Thursday, November 1, 2012

Jaime Moyer - Wait 'Till Next Season

Sergio Romo - closer extraordinaire
The baseball season couldn't have finished any better than it did. I am glad that the San Francisco Giants got it over in four games through the World Series - the play-offs were exciting enough. The look of the team kind of reminded me of the Oakland Athletics back in the days of long hair, mustaches, and other facial hair - just a new GenX/NextGen spin to things. So many of those players look soooooo young. I really didn't follow what was happening out west this season since both the Nationals and the Orioles were in the hunt most all of the season - just caught a glimpse out of the corner of my eye how the western divisions were doing. The season opened with excitement - Jamie Moyer had a run and made baseball history as the oldest winning pitcher. But when he faded in the first half of the season, so went my daily interest. With a young pitcher like Sergio Romo who is appreciated for his precision placement of a slowly sliding ball slicing through the air, who knows, maybe he will make it to middle-age as pitcher as well.

An article written by Tim Keowne at that my son sent me today just made me smile - I love good sports writing like this:

End of Game 4 - Giants sweep the Tigers
The final pitch of the World Series, a fastball down the middle from Sergio Romo that Miguel Cabrera took for strike three, is being held up as the ultimate and complete encapsulation of everything you need to know about the 2012 San Francisco Giants. Gutsy, arrogant, unexpected -- one pitch from a short, skinny dude to the most powerful hitter in baseball epitomized a team that didn't know its place. You could hear it everywhere, from your living room to the tone in Joe Buck's voice: He got away with one there.

That seems to be the overriding message of the world champion Giants: They got away with one there. They got away with one by winning three straight in Cincinnati, and they got away with one by winning three straight against the Cardinals, and they got away with one by catching the Tigers in some sort of mental and physical pre-hibernation sloth, as if all those big bodies sensed a seasonal change and just needed to lie down for a minute.

So nice of Romo to provide such a handy and symbolic means of telling the whole story in one 89 mph fastball. It tells the story of baseball's most unlikely mini-dynasty of the past 50 years (at least), and it tells it in the most extreme way possible: The most physically unimposing player on either roster staring down the biggest and baddest hitter on the planet and freezing him solid with a challenge fastball that practically cackled on its way to the plate.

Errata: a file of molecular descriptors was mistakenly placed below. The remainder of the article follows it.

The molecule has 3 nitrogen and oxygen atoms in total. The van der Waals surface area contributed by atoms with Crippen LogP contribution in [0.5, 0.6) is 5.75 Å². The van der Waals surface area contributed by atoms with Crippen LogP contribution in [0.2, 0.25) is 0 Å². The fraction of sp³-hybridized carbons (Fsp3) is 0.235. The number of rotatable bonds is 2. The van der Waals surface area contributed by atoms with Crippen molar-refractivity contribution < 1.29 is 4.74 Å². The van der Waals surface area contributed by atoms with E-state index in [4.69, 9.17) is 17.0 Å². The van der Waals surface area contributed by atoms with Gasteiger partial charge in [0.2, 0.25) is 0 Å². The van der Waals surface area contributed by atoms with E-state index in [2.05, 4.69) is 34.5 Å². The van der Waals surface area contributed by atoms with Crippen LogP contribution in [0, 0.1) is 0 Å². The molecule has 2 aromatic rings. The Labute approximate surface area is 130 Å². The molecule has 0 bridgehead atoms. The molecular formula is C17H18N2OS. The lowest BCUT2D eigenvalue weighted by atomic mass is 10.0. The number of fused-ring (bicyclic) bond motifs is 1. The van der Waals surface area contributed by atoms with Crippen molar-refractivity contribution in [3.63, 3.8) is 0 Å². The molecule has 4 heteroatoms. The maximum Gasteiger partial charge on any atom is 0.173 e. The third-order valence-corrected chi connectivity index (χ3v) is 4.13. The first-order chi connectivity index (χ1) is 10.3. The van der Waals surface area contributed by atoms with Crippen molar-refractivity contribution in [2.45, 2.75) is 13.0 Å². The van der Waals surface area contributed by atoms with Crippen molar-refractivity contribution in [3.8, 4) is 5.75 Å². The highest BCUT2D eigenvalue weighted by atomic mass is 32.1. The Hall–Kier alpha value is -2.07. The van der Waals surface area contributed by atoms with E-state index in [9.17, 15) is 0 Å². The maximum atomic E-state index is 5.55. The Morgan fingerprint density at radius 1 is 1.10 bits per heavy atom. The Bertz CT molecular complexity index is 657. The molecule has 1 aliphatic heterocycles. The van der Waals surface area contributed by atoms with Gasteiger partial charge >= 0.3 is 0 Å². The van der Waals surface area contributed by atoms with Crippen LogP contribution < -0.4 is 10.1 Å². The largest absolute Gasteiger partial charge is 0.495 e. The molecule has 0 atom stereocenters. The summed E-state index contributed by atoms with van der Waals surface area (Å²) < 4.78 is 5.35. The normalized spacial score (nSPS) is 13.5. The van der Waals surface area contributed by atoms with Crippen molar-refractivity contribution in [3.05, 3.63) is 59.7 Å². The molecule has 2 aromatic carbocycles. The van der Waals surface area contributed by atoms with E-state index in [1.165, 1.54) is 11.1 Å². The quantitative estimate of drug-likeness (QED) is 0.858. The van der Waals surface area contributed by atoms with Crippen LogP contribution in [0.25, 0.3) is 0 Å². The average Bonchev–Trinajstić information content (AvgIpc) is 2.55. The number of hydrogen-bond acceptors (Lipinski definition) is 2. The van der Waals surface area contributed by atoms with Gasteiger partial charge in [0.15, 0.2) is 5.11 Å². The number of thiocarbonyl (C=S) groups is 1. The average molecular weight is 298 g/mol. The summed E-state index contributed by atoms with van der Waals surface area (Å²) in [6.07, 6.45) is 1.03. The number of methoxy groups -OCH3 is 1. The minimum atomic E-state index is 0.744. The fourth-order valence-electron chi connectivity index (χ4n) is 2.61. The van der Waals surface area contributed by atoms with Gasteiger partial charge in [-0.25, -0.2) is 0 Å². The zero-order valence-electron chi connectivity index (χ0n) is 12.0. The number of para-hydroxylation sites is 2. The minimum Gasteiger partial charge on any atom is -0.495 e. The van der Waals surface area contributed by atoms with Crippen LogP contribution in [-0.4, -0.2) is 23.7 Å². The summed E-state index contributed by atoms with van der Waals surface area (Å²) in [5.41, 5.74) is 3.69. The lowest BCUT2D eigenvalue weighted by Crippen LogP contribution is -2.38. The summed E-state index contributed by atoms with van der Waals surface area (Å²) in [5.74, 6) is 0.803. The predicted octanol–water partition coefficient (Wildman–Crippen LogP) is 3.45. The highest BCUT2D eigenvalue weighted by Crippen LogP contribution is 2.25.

But the lesson to be learned is not the one people are intent on teaching. Any attempts to paint Romo's pitch -- and, by extension, the Giants' run to the title -- as luck or trickery or some other form of the black arts is to miss the point, which is this: The Giants were better, and they were better because they were smarter.

The prevailing storyline -- the Giants as quirky underdogs whose run to the title made no sense -- was turned on its head in the World Series. Everything about it, down to the last pitch, made perfect sense.

If Romo is a symbol of anything, and if the Giants are a symbol of anything, it's that baseball is as much brains as brawn. Romo didn't get lucky with a gutsy pitch. That pitch, in that situation, was unhittable. Romo set Cabrera up with five sliders -- a pitch that rivals Mariano Rivera's cutter as a singular weapon -- and then threw the one pitch that Cabrera had no chance of hitting.

Romo did what the best pitchers do: execute with surprise. There's a growing concept in baseball called "effective velocity," which is a theory devised by a really smart man named Perry Husband, who has analyzed every pitch thrown in baseball for the past several years. It's extremely involved and somewhat scientific, but it's based on the idea that a pitcher establishes a hitter's "attention" with velocity, pitch selection and location. It takes into account common-sense factors -- a 90 mph fastball on a hitter's hands is effectively faster than a 95 mph fastball away -- and what Romo did was textbook. The sliders lowered Cabrera's "attention" -- the speed Cabrera was expecting -- and then exceeded it with an 89 mph fastball that got past Cabrera before he could react.

Forget the radar gun; the "effective velocity" of that pitch rivaled any pitch Justin Verlander threw all season. Romo can't throw that pitch three times in a row and get away with it, but it's the perfect pitch to follow five sliders, especially against a guy who is fully capable of hitting a slider off the plate over the right-field wall for a game-tying home run.

That's the real story of the Giants: There was a lot happening beneath the obvious. Take Marco Scutaro. He was a huge surprise, right? The most unexpected hero of the postseason? Sure, but only to a degree. He had the best contact rate in baseball this season, and guys who put the ball in play find themselves on streaks in which it looks, in the parlance of the broadcast booth, like "everything's falling in." The fact that he got on one such streak at precisely the right time was fortuitous but statistically reasonable.

Did the Giants get away with one or two along the way? Maybe, but doesn't every championship team? Given their unusual path and the prevailing notion of the Tigers' perceived offensive supremacy, the Giants are probably destined to go down in history as somewhat of a fluke, a team that got hot at the right time and had a manager who made all the right moves and a pitching staff that made all the right pitches. But when history is written, there should be room for one footnote: Like a Romo fastball, there was more to them than meets the eye.